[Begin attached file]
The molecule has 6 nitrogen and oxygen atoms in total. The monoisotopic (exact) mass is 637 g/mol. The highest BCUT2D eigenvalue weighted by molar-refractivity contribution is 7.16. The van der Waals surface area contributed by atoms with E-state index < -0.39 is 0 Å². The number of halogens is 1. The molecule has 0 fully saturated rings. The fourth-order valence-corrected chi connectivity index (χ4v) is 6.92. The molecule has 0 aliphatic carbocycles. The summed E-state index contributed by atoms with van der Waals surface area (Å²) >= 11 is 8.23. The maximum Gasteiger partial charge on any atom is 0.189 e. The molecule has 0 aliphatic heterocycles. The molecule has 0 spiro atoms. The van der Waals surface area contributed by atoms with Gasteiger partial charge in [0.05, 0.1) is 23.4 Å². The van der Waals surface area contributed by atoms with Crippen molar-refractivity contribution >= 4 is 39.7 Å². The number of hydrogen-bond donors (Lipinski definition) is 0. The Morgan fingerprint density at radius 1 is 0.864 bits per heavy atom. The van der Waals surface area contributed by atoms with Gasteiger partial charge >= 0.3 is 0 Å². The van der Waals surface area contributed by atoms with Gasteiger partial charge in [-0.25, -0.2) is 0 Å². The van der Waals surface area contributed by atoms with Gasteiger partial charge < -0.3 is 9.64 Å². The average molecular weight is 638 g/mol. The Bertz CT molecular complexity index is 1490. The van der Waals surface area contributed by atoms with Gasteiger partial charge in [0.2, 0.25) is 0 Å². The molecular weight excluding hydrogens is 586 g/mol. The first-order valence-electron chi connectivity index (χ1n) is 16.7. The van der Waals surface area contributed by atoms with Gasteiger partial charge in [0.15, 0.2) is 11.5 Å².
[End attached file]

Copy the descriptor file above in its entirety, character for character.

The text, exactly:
The molecule has 6 nitrogen and oxygen atoms in total. The monoisotopic (exact) mass is 637 g/mol. The highest BCUT2D eigenvalue weighted by molar-refractivity contribution is 7.16. The van der Waals surface area contributed by atoms with E-state index < -0.39 is 0 Å². The number of halogens is 1. The molecule has 0 fully saturated rings. The fourth-order valence-corrected chi connectivity index (χ4v) is 6.92. The molecule has 0 aliphatic carbocycles. The summed E-state index contributed by atoms with van der Waals surface area (Å²) >= 11 is 8.23. The maximum Gasteiger partial charge on any atom is 0.189 e. The molecule has 0 aliphatic heterocycles. The molecule has 0 spiro atoms. The van der Waals surface area contributed by atoms with Gasteiger partial charge in [0.05, 0.1) is 23.4 Å². The van der Waals surface area contributed by atoms with Crippen molar-refractivity contribution >= 4 is 39.7 Å². The number of hydrogen-bond donors (Lipinski definition) is 0. The Morgan fingerprint density at radius 1 is 0.864 bits per heavy atom. The van der Waals surface area contributed by atoms with Gasteiger partial charge >= 0.3 is 0 Å². The van der Waals surface area contributed by atoms with Gasteiger partial charge in [-0.25, -0.2) is 0 Å². The van der Waals surface area contributed by atoms with Gasteiger partial charge < -0.3 is 9.64 Å². The average molecular weight is 638 g/mol. The Bertz CT molecular complexity index is 1490. The van der Waals surface area contributed by atoms with Gasteiger partial charge in [0.2, 0.25) is 0 Å². The molecular weight excluding hydrogens is 586 g/mol. The first-order valence-electron chi connectivity index (χ1n) is 16.7. The van der Waals surface area contributed by atoms with Gasteiger partial charge in [0.15, 0.2) is 11.5 Å².